Layout & editting
Meredth McGuire,
Najia and Lynette

The Gilded Serpent presents...

and the North Beach of Yore
An interview with Gayle
by Meredith McGuire

I.Gail Discovers the Bagdad
It was 1967. I had a roommate named Pat and we took ourselves down to Broadway one night for a wee bit of fun and adventure. We were walking along Broadway and we saw one particular barker, dressed in a sheik's costume, standing in front of the Bagdad. He enticed us inside.

We entered, and were totally stunned by the music, the dancing, and the way the cabaret was decorated. I'd had no experience with belly dance at all before this. The stage was all beautifully decorated, and it was so mysterious! There we were, two exceptionally straight-laced women!

My roommate was the daughter of a Baptist minister, and I was just out of navy. We both had short hair, and were wearing conservative miniskirts; neither of us were into sixties drug scene, so for us to walk into this den of iniquity (laughs)…

Manny, Yousef and Gili Gili (Fatma's husband)

Amina was dancing that night. Her specialty at that time was dancing on the floor displaying her long dark hair; it was fabulous! Two other dancers who worked there were Aida (not Aida Al-Adawai) who was Mexican - and a bombshell named Zoraida Torres. She was from Puertro Rico - short, dynamic, powerful, a real bombshell! There was not a lot of variation in her moves, but what she had was so powerful. At the time Fadil Shahin was working for Yusef Kouyoumjian, who was a musician there. Along with Yousef and Fadil there were various drummers and a Greek guy named Manny Petro who played the guitar.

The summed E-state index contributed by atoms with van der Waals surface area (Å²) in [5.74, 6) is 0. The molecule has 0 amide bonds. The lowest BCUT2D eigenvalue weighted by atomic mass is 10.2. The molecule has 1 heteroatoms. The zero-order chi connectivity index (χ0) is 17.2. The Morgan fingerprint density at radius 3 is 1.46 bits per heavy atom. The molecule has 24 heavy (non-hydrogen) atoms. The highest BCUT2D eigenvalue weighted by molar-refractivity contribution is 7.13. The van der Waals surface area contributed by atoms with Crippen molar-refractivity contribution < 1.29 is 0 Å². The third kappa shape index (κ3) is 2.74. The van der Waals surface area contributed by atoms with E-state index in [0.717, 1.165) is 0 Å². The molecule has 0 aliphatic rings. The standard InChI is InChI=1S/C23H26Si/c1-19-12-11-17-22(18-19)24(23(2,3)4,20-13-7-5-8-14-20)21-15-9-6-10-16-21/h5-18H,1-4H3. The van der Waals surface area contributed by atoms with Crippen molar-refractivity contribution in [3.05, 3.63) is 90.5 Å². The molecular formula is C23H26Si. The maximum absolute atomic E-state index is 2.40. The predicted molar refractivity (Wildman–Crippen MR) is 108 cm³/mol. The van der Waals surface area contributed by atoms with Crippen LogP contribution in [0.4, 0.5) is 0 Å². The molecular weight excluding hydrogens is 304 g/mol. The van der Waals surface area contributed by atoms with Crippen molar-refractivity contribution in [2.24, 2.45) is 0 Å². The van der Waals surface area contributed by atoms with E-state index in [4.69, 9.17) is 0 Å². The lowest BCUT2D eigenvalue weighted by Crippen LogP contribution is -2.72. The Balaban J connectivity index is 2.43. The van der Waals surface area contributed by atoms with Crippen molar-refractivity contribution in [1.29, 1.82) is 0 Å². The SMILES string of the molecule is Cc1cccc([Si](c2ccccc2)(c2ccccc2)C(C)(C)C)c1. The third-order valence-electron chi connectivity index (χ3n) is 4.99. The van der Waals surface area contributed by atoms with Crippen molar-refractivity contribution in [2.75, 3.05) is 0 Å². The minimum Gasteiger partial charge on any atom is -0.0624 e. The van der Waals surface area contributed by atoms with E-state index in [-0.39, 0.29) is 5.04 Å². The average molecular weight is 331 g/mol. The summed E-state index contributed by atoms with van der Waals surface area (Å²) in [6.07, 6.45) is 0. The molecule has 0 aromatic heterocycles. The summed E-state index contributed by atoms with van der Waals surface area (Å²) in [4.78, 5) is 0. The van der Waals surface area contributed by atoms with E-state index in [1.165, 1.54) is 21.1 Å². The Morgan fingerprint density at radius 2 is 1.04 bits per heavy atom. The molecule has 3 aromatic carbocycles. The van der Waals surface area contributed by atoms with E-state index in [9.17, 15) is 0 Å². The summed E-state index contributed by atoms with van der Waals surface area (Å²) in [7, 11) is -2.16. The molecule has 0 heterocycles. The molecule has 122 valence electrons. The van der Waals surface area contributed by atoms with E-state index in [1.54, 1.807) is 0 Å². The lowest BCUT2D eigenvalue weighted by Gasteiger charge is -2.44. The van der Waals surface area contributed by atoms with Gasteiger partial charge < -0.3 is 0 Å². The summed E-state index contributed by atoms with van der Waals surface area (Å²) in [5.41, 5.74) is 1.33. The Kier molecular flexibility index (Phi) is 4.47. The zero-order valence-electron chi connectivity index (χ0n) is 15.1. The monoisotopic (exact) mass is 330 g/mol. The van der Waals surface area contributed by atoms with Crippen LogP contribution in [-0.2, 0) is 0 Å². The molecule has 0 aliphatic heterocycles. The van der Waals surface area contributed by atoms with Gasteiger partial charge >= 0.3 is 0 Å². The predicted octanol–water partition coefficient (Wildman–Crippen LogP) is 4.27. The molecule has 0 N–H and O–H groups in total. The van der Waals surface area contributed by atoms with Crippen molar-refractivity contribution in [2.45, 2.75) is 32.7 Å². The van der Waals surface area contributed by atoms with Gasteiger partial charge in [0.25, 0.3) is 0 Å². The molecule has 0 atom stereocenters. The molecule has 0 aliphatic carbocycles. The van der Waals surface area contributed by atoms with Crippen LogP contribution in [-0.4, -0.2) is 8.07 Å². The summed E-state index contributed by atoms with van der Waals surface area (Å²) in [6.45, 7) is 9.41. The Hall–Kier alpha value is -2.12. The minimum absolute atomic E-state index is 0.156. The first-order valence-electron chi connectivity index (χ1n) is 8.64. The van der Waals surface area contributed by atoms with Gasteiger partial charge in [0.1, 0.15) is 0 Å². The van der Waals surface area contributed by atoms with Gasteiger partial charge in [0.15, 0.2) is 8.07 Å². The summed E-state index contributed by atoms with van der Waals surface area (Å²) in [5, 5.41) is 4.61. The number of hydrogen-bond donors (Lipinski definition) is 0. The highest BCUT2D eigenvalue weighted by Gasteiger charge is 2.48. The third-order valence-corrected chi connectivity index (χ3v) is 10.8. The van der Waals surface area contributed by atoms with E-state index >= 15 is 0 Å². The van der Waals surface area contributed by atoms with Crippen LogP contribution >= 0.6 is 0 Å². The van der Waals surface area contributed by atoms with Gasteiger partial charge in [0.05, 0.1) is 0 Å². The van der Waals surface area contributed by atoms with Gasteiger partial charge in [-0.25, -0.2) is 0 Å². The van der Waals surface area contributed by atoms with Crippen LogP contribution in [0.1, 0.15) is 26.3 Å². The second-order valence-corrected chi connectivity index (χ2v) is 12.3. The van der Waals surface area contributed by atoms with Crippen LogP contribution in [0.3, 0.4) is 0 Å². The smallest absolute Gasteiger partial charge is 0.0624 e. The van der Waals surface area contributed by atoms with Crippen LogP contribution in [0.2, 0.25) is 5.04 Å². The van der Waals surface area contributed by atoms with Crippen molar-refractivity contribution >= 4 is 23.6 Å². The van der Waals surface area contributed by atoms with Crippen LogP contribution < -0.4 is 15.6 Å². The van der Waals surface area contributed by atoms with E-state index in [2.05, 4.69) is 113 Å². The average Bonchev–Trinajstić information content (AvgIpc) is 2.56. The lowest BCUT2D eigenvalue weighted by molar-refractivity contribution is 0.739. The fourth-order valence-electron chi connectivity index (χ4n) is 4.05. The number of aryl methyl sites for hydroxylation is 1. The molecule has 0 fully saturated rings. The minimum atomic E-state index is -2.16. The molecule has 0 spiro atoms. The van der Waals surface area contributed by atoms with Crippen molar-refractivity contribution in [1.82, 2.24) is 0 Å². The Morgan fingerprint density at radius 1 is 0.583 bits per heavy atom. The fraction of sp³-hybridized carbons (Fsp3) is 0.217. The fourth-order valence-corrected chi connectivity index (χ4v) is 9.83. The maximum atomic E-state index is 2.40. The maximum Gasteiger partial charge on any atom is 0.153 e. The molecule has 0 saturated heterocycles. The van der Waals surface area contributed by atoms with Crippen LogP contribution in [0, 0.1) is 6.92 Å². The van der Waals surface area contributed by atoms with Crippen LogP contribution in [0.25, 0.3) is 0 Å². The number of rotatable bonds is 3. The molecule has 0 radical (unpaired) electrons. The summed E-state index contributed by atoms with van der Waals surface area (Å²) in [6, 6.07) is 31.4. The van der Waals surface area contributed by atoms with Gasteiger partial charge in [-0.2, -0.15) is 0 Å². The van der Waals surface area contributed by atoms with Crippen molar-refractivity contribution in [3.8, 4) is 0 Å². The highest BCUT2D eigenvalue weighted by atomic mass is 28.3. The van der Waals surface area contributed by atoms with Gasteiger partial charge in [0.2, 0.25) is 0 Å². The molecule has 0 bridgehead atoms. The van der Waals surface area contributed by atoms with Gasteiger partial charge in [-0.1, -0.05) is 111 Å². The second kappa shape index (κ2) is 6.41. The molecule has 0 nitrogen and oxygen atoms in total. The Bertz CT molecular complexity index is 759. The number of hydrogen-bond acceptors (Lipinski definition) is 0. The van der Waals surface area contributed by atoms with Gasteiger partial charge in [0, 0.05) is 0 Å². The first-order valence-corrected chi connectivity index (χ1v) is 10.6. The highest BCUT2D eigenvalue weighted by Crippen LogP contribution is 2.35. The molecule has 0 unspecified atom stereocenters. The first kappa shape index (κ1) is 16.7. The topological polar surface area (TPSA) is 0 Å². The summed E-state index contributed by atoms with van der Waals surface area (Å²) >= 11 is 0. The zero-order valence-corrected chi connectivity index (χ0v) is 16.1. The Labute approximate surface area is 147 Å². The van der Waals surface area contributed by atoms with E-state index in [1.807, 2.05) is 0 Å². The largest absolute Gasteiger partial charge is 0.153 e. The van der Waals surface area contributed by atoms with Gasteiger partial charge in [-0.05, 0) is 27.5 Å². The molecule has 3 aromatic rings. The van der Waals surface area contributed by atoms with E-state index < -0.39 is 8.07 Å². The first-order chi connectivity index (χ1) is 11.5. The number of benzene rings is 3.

Fadil came and introduced himself. We were so entranced that we kept coming back, two to three times a week. We lived in Burlingame and had to take bus. We picked up guys who'd take us home. For instance, Kamal Ayub, a friend of Fadil's, who hung out at Bagdad. I met him there. Later he opened the Casbah with Fadil. I had dinner with him a couple times, and Pat went out with his friend, Mike.

This scene was all very mysterious and provocative to us. I was twenty-one; I had studied ballet and modern dance. At first I just liked coming to watch, and then, after two or three months of watching and after we had met a lot of people, Fadil (who was very friendly) gave us Jamila's phone number. That's when I started taking lessons.

[who is this lady?]

hustling for drinks

an Arab girl from Jordan

Pat, Princess Scheherezade andYasmeen

Bad George

married to musician, John Caplani


Magana Baptiste

Bert Balladine dances with partner and student Najia

II. Lessons with Jamila
I don't know how long Jamila had been teaching when I showed up. She'd come to the Bagdad originally around 1960 (this was 1967). She might not have been teaching that long at this time. I know she danced on Broadway until she was 40. Interviewer's note: Amina, who was present during the interview, adds, "She was dancing until just before I started, and I started in 1966."

When I first saw her, she was in full makeup. She had huge sausage curls, and her hair was raven black. She had these huge, mesmerizing eyes that just looked through your backbone, and I thought she was very strange. It's like seeing a cobra coming towards you: you're fascinated and you can't possibly leave.

When I first started, I was very stiff and awkward, but I was a fanatic. We went out and bought finger cymbals right away. The next week I could do the basic patterns because I was just sitting in that chair day after day playing right left right, right left right. The way Jamila taught, drilling us on the basic moves each week and just embellishing the moves, you'd have had to be blind and deaf not to progress. She's still the best dancer I've ever seen.

Jamila's classes ran two hours or until she got tired. She was the person who most inspired me when I was young. She was the only person who ever believed in me. She was the most influential person in the course of my life in a positive way and though I haven't seen her in years, I still love her dearly. When she saw how serious I was, I really got a lot of support and attention from her.